1) Unlike in ’94, the Republican Party has a fav/unfav score that's no better (and sometimes event worse) than the Dem Party’s;I would add an additional factor to this list:
2) Unlike in ’94, the GOP isn’t necessarily running on new ideas or even with many new faces;
3) the National Republican Congressional Committee has a HUGE financial disadvantage compared with the Democratic Congressional Campaign Committee, and the RNC’s political/fundraising troubles won’t be able to make up the difference; and
4) winning 39 seats is a tall order. After all, when Democrats won back the House in 2006 -- during the height of violence in Iraq and after Hurricane Katrina -- they picked up 30 House seats. The GOP will need almost 10 more than that.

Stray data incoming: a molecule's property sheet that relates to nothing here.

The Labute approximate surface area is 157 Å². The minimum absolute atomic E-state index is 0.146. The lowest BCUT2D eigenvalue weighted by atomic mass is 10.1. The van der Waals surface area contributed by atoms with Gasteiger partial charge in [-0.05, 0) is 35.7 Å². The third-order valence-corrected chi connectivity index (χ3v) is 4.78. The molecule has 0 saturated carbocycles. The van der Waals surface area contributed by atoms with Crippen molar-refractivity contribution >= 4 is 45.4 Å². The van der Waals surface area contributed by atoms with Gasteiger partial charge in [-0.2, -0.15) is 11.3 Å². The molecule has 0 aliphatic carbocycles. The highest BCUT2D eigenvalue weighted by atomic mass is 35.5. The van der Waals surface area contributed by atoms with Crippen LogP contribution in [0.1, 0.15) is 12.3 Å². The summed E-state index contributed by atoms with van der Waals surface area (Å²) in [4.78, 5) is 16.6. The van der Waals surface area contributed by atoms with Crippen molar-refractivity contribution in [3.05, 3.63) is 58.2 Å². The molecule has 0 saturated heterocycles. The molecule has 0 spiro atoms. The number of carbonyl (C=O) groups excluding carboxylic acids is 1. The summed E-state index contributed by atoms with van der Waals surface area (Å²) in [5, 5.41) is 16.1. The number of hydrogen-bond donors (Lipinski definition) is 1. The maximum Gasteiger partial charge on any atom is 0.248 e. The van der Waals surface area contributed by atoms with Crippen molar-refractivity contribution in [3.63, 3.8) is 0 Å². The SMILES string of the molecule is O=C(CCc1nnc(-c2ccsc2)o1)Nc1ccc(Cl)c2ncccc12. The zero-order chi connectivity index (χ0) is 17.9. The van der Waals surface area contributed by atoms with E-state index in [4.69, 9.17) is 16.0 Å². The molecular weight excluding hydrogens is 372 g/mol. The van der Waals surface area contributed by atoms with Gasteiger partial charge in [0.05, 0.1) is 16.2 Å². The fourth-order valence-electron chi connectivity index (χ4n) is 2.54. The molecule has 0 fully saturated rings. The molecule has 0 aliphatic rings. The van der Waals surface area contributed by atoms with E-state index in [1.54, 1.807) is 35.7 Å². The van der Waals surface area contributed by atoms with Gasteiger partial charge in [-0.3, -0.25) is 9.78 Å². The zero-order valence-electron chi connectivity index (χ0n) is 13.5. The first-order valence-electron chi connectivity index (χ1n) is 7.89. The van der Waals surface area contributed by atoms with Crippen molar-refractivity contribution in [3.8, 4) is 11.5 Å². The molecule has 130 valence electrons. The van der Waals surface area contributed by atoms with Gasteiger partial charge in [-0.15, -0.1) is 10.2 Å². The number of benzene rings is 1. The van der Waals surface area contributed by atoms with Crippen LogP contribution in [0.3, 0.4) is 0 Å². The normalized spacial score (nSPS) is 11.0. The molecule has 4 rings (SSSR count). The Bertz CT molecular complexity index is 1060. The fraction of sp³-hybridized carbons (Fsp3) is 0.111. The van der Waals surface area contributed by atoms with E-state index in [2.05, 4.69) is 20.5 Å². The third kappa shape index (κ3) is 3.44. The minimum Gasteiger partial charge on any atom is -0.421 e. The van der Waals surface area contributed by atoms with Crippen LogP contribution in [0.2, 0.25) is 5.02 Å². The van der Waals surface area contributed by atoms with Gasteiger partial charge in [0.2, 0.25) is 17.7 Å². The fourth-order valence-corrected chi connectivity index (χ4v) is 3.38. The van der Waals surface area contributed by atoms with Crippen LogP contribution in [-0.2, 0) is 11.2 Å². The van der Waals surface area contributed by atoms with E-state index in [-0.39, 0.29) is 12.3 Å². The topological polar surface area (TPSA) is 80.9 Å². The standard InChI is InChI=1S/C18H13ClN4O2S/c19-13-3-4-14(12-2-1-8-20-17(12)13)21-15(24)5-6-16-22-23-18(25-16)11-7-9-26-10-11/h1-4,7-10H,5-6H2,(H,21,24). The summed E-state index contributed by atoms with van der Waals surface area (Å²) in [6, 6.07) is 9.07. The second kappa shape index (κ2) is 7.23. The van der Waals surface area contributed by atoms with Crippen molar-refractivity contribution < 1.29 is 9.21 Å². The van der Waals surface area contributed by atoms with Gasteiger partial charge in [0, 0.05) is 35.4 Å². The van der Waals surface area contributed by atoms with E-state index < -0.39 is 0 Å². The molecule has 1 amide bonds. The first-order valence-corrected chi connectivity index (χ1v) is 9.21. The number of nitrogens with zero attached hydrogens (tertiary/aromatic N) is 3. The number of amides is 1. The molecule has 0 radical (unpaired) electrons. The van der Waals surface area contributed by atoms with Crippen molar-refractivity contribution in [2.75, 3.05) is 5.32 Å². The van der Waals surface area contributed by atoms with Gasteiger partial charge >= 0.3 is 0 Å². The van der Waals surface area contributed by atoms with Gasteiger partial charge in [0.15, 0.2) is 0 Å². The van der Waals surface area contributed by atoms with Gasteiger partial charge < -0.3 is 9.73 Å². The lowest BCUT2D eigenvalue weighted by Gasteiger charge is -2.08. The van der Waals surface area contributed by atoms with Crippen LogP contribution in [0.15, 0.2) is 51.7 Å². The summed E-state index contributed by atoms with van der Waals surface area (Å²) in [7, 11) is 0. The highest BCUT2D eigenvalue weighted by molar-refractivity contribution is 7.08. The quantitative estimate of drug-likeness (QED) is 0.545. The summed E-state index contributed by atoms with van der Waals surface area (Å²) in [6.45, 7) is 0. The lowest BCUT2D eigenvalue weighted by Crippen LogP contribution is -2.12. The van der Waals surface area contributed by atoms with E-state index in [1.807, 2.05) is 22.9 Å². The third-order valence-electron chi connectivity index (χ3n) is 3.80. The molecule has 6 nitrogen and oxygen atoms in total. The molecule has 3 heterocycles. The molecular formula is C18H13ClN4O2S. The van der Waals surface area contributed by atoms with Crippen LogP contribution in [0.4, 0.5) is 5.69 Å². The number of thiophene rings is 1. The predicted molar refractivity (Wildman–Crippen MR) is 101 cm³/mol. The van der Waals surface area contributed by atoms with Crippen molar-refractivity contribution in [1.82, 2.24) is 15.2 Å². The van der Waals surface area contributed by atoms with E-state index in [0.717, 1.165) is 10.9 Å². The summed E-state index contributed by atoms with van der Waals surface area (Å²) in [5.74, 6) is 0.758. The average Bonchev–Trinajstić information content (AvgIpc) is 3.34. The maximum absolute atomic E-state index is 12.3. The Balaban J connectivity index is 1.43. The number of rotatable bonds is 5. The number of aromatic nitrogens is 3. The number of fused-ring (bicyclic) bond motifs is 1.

5) The backfiring enthusiasm factor. The Republicans are very fired up this year due to the Tea Party, but this could backfire on them. When the Tea Party gets excited it says and does stupid things that reflect poorly on the GOP as a whole. The more excited the Tea Party gets, the more they will drive independents away from the Republican Party. The harder Tea Party Republicans work, the worse off the GOP will be.It is not 1994. The country is not in the same place it was in 1994. The Republican Party is not what it was in 1994. I doubt the Republicans can pull off what they're dreaming of this year.